ERA-CLIM2 project activities have been organised in six scientific work packages:

WP1 - Global 20th century reanalysis

Two types of reanalyses have been produced using the ECMWF coupled assimilation system: an extended climate reanalysis of the 20th century at moderate resolution (CERA-20C, covering the 110-year period 1901-2010), and a higher-resolution reanalysis of few years of the satellite era suitable for near-real time climate monitoring (CERA-SAT, covering the period 2008-2016). Consistent estimates of the carbon cycle (land and ocean) have been produced for both sets of products. Ensemble techniques have been used in reanalysis production to provide uncertainty assessments. All input observations and associated quality feedback information have been provided to users via the ERA-CLIM Observation Feedback.


Figure 1. MSLP reanalyses' comparison (see text).

As an example of the WP1 deliverables, figure 1 shows time series of mean sea level pressure (MSLP) for the latitudes 90°S–60°S averaged over the period September-November each year in one model integration (ERA-20CM) and various reanalyses (ERA-20C, NOAA 20CR, CERA-20C). The trend in the ERA-CLIIM2 CERA-20C looks more realistic without the spurious drift present in ERA-20C and 20CR. This has been linked to the better specification of background and observation errors in CERA-20C.

WP2 - Future coupling methods

Research and development in coupled data assimilation for climate reanalysis have been conducted, targeted for implementation in the ECMWF coupled assimilation system used in the reanalyses production (the CERA system), or in experimental assimilation systems that could be used in future productions (e.g. by the Copernicus Climate Change Service). This includes work on improving the use of surface observations in coupled data assimilation, on improving various aspects of the ocean analysis component, on improving the carbon component of a coupled earth system reanalysis, and longer term research toward fully coupled data assimilation. ERA-CLIM2 work contributed to advancing and testing coupling techniques, e.g. between the 3-dimensional ocean and the atmosphere (Fig. 2).

Figure 2. Lead-lag correlations between SST and total precipitation in a region in the western Tropical Pacific. The left plot shows results from ERA-20C uncoupled reanalysis while the right plot shows results from the ERA-CLIM2 CERA-20C coupled reanalysis. In both plots, the dashed line is the results from the 1900s while the solid colored lines are from the 2000s, and the black solid lines are observational estimates.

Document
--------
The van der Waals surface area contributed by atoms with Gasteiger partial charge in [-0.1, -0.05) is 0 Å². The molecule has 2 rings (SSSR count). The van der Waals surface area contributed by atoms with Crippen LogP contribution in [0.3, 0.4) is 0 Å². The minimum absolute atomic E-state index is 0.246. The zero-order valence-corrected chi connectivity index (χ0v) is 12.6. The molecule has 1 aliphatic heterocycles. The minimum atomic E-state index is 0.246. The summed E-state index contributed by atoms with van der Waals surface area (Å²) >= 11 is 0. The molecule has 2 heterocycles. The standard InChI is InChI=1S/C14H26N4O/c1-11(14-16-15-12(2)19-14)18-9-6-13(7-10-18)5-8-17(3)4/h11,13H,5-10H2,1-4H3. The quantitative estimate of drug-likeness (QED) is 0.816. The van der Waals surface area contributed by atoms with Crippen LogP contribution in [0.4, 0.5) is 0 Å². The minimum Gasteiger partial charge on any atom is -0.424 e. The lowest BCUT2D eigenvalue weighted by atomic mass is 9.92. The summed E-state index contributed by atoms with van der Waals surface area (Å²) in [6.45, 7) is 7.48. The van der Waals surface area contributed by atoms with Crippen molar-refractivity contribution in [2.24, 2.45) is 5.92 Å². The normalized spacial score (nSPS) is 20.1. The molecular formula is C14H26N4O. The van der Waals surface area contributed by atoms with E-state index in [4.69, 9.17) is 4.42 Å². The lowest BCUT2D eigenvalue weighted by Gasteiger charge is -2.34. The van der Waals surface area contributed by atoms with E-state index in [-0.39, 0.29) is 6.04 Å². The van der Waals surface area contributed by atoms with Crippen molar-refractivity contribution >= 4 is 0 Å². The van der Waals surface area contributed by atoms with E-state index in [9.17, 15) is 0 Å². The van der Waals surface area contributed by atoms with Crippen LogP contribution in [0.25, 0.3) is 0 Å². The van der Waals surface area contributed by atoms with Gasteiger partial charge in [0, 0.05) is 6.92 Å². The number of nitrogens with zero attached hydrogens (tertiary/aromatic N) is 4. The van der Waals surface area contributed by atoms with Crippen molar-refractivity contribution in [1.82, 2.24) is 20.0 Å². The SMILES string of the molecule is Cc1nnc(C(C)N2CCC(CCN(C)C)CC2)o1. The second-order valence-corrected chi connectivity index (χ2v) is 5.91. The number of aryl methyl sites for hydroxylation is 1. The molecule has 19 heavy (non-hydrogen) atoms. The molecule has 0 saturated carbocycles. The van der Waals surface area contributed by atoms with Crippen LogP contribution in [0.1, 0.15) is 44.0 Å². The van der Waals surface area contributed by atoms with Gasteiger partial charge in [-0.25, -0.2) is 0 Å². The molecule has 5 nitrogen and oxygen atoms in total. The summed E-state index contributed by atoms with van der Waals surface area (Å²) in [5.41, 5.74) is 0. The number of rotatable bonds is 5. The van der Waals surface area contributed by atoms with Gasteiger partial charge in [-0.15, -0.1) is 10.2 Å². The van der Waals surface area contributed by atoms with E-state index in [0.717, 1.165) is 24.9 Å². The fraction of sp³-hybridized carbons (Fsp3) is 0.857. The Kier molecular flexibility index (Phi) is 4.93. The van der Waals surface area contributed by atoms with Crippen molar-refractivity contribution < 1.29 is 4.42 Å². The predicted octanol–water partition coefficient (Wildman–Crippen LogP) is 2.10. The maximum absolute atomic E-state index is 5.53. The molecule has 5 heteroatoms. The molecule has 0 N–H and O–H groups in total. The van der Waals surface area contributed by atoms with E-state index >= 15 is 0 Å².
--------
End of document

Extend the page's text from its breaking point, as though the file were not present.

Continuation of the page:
WP3 - Earth system observations

Major work on recovery and preparation of input observations for climate reanalysis has taken place in this work package. Activities in satellite data rescue, reprocessing and recalibration, will contribute to improvement of the satellite record and its extension back to the 1960’s. In-situ data rescue activities started in ERA-CLIM have continued and have been expanded. Work on improving the input data sets needed to constrain sea-surface temperature, sea-ice, and snow cover will be included. Figure 3 above shows a geographical map of the regions where global in-situ data rescue activities were conducted in ERA-CLIM2.

https://sites.google.com/site/eraclim2/work-packages/data_rescue_activities-large.png?attredirects=0
Figure 3. ERA-CLIM2 global in-situ data rescue activities.

Considering, for example, surface meteorological data, observations of pressure and wind and, sometimes, temperature are assimilated into reanalyses. ERA-CLIM2 contributed to the collection of further historical surface meteorological data by cataloguing, prioritising, imaging, digitising, applying quality control tools and/or formatting sub-daily data inform from various sources (see Table 1, from Brönnimann et al, 2018, BAMS). Thanks to the two EU-FP7 projects ERA-CLIM and ERA-CLIM2, about 5.5 million station-days of surface observations have been catalogued and digitized (Table 1; of them, 2.2M were catalouged and digitized within the ERA-CLIM2 project). A similar work has been done for upper-air data (1.3M station-days catalogued and digitized by the ERA-CLIM and ERA-CLIM2 projects, of which 0.7M by ERA-CLIM2; see Brönnimann et al, 2018, BAMS, for more details).